One final point is that our understanding of the causes of mental health has evolved.  Whilst our genetics is important, thinking about neurochemical imbalances is going out of favour, and being replaced by a model of inflammation in the body and brain, with multiple triggers including long term diseases and lifestyl.

Male mental health stigma still exists

There are multiple issues to consider around stigma. We all know about what men ‘should’ be like, stigma and stereotypes are powerfully embedded in our society.  It can be interpreted when we are struggling in a very black and white way, which can be unhelpful.  For example, strength and self-reliance and thinking  ‘I should be able to cope, otherwise I’m a failure and not a man’ leads to us becoming trapped in our own thoughts, and not seeking help.  A more positive way of looking at this would be to use the strengths in resources we know we have to hand, for example ‘I don’t understand what’s going on, but I’ve got my partner and mates I can speak to, and I can try to share this problem’.  

There are multiple reasons to be positive though. One reason being younger men are moving away from negatively framed media representations of men, and reporting of mental health generally seems to favour positively framed messages

Another is there also seems to be an increasing number of public male figures acting as role models.  Two notable examples are BBC newscaster Huw Edwards, and F1 Mercedes Team Principle Toto Wolff.  I’ve also written and spoken about my own experiences.  Hopefully, the more men feel this is normal to speak openly, and positively about their experiences, the easier it will be to approach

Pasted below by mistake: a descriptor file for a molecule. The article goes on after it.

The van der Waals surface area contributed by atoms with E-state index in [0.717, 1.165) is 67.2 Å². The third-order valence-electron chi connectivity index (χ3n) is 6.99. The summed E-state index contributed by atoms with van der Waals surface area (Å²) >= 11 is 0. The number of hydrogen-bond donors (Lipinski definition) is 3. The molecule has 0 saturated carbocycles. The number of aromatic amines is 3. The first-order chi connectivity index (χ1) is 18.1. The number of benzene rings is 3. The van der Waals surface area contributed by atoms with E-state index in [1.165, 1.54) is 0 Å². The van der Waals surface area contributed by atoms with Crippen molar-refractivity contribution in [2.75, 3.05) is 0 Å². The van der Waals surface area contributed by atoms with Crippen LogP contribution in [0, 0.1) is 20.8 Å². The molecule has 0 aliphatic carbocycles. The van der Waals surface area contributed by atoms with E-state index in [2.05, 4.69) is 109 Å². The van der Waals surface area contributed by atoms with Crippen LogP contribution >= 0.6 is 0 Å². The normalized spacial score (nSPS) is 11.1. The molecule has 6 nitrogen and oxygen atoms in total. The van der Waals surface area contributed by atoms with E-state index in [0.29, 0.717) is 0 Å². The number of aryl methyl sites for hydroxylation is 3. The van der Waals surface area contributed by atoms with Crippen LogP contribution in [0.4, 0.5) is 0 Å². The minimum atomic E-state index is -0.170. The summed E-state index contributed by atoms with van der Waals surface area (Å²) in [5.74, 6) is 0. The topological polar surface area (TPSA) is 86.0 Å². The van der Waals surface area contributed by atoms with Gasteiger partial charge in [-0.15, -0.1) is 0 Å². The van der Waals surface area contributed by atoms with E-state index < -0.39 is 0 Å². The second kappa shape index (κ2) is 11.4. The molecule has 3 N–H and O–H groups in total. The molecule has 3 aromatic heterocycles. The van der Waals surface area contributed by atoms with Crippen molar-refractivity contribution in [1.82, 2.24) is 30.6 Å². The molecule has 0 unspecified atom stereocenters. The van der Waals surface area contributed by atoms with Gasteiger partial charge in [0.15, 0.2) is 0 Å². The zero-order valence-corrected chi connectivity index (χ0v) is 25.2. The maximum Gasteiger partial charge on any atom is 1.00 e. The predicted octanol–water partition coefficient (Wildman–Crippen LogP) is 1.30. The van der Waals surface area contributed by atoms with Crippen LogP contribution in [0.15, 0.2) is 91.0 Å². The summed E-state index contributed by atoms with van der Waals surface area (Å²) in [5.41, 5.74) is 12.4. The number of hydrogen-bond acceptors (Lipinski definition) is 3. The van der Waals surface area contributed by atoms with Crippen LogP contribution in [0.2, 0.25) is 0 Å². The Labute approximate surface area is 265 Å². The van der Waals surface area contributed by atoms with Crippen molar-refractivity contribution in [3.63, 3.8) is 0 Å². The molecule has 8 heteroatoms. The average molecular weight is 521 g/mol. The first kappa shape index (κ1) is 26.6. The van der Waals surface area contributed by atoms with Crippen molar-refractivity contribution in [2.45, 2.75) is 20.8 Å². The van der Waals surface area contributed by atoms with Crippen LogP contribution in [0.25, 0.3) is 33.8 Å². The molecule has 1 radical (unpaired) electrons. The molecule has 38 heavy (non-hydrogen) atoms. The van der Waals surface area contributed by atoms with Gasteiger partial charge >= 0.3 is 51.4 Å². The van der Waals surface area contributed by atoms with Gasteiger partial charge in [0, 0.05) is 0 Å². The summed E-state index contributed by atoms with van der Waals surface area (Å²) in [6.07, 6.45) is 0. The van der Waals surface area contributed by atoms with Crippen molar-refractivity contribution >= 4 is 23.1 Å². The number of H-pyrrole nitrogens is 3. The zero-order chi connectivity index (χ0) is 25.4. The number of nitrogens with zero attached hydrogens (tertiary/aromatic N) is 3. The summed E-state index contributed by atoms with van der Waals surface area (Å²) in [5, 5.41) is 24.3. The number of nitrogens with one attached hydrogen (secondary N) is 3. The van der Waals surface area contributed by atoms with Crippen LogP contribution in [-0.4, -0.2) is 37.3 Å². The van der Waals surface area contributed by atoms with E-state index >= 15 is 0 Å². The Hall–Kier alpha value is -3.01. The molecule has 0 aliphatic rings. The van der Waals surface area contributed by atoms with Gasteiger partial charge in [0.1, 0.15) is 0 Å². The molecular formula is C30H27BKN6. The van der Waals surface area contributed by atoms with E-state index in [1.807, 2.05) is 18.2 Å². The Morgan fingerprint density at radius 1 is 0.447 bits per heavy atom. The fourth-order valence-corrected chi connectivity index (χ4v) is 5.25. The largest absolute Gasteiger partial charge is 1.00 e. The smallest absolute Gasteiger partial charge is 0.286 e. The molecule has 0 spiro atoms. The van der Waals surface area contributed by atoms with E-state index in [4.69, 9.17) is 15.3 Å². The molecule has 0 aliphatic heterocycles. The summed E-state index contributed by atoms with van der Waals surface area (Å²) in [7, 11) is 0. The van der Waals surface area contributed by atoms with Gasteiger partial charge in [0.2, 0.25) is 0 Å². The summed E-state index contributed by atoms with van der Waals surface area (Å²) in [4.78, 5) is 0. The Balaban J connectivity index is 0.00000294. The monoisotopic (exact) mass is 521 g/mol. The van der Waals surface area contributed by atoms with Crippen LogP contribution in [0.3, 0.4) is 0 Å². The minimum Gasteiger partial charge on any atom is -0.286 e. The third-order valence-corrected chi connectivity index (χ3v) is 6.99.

Finally, existing as a man can be tough.  Men have a lower level of life satisfaction, live less longer, and are increasingly likely to report an absence of friends than women.  This is often not acknowledged, and can fuel some of the factors which cause depression.

A different approach is needed

Fortunately, there has been lots of research undertaken in the area of how to try and overcome the barriers for men accessing help for their mental health. These are positive role models; offering a supportive ear, non-medical approaches; and using education to improve skills, autonomy and problem solving.

I’ve developed Men’s Mind GP Explorer – adventure into your mind.  It’s 12-week programme, tailored for men’s mental health issues which incorporates all you need to start your journey to mental health improvement.  It looks at your whole life, has an experienced, supportive ear, and will empower you to make changes to start living your life.  If you’d like to know more, please contact me and I’ll happily speak to you about what I can offer.

Dr Ed Rainbow is a practising GP, Lifestyle Medicine Practitioner and Men’s Mental health expert.  He posts regularly on LinkedIn and on his blog.

Getting help

The first step is always the hardest, asking for help.  Please use the resources below if you are worried

999 – If you or someone else needs immediate help

If you are in a crisis point there are multiple sources of help

Your local A&E will have access to a mental health crisis team

Your local Crisis team are available to call

SHOUT: SMS 85258 for anonymous support 24/7

Samaritans: offer emotional support 24/7

Call 116 123 (UK) – it’s FREE or email jo@samaritans.org.uk in confidence

CALM offer a National helpline for men to talk about their troubles.  

0800 58 58 58 5pm–midnight, 365 days a year

Your local GP can also be approached to help your mental health.